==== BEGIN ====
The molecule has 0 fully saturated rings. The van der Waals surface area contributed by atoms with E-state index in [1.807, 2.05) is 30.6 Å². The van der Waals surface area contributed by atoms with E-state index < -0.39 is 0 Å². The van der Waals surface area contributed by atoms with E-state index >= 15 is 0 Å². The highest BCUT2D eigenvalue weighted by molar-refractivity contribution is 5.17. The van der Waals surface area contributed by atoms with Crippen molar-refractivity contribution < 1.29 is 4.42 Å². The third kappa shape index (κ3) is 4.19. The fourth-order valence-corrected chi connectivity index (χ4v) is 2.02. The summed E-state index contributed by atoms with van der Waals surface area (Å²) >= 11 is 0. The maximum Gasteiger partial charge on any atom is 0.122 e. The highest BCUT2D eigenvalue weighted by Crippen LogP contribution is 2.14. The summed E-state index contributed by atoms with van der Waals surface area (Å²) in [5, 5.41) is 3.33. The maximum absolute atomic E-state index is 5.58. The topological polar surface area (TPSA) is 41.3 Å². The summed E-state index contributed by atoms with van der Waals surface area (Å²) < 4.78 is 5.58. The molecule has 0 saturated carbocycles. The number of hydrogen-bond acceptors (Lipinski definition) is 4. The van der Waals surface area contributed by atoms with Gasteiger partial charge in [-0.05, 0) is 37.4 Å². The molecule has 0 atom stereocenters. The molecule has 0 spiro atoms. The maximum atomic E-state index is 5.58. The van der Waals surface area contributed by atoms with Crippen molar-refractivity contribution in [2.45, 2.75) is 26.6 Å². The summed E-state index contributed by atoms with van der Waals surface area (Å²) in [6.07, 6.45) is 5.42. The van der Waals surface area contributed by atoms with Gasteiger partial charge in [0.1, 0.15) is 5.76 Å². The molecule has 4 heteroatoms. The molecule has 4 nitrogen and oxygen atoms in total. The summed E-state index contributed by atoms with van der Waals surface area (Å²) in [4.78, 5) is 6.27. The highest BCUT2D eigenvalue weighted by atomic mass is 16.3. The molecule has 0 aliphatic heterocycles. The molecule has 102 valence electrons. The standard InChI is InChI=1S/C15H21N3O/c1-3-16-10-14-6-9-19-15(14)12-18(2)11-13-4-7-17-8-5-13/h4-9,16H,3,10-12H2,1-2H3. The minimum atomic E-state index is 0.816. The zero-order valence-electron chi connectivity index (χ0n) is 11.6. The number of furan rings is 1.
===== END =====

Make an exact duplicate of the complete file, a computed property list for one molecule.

The molecule has 0 fully saturated rings. The van der Waals surface area contributed by atoms with E-state index in [1.807, 2.05) is 30.6 Å². The van der Waals surface area contributed by atoms with E-state index < -0.39 is 0 Å². The van der Waals surface area contributed by atoms with E-state index >= 15 is 0 Å². The highest BCUT2D eigenvalue weighted by molar-refractivity contribution is 5.17. The van der Waals surface area contributed by atoms with Crippen molar-refractivity contribution < 1.29 is 4.42 Å². The third kappa shape index (κ3) is 4.19. The fourth-order valence-corrected chi connectivity index (χ4v) is 2.02. The summed E-state index contributed by atoms with van der Waals surface area (Å²) >= 11 is 0. The maximum Gasteiger partial charge on any atom is 0.122 e. The highest BCUT2D eigenvalue weighted by Crippen LogP contribution is 2.14. The summed E-state index contributed by atoms with van der Waals surface area (Å²) in [5, 5.41) is 3.33. The maximum absolute atomic E-state index is 5.58. The topological polar surface area (TPSA) is 41.3 Å². The summed E-state index contributed by atoms with van der Waals surface area (Å²) < 4.78 is 5.58. The molecule has 0 saturated carbocycles. The number of hydrogen-bond acceptors (Lipinski definition) is 4. The van der Waals surface area contributed by atoms with Gasteiger partial charge in [-0.05, 0) is 37.4 Å². The molecule has 0 atom stereocenters. The molecule has 0 spiro atoms. The maximum atomic E-state index is 5.58. The van der Waals surface area contributed by atoms with Crippen molar-refractivity contribution in [2.45, 2.75) is 26.6 Å². The summed E-state index contributed by atoms with van der Waals surface area (Å²) in [6.07, 6.45) is 5.42. The van der Waals surface area contributed by atoms with Gasteiger partial charge in [0.1, 0.15) is 5.76 Å². The molecule has 4 heteroatoms. The molecule has 4 nitrogen and oxygen atoms in total. The summed E-state index contributed by atoms with van der Waals surface area (Å²) in [4.78, 5) is 6.27. The highest BCUT2D eigenvalue weighted by atomic mass is 16.3. The molecule has 0 aliphatic heterocycles. The molecule has 102 valence electrons. The standard InChI is InChI=1S/C15H21N3O/c1-3-16-10-14-6-9-19-15(14)12-18(2)11-13-4-7-17-8-5-13/h4-9,16H,3,10-12H2,1-2H3. The minimum atomic E-state index is 0.816. The zero-order valence-electron chi connectivity index (χ0n) is 11.6. The number of furan rings is 1.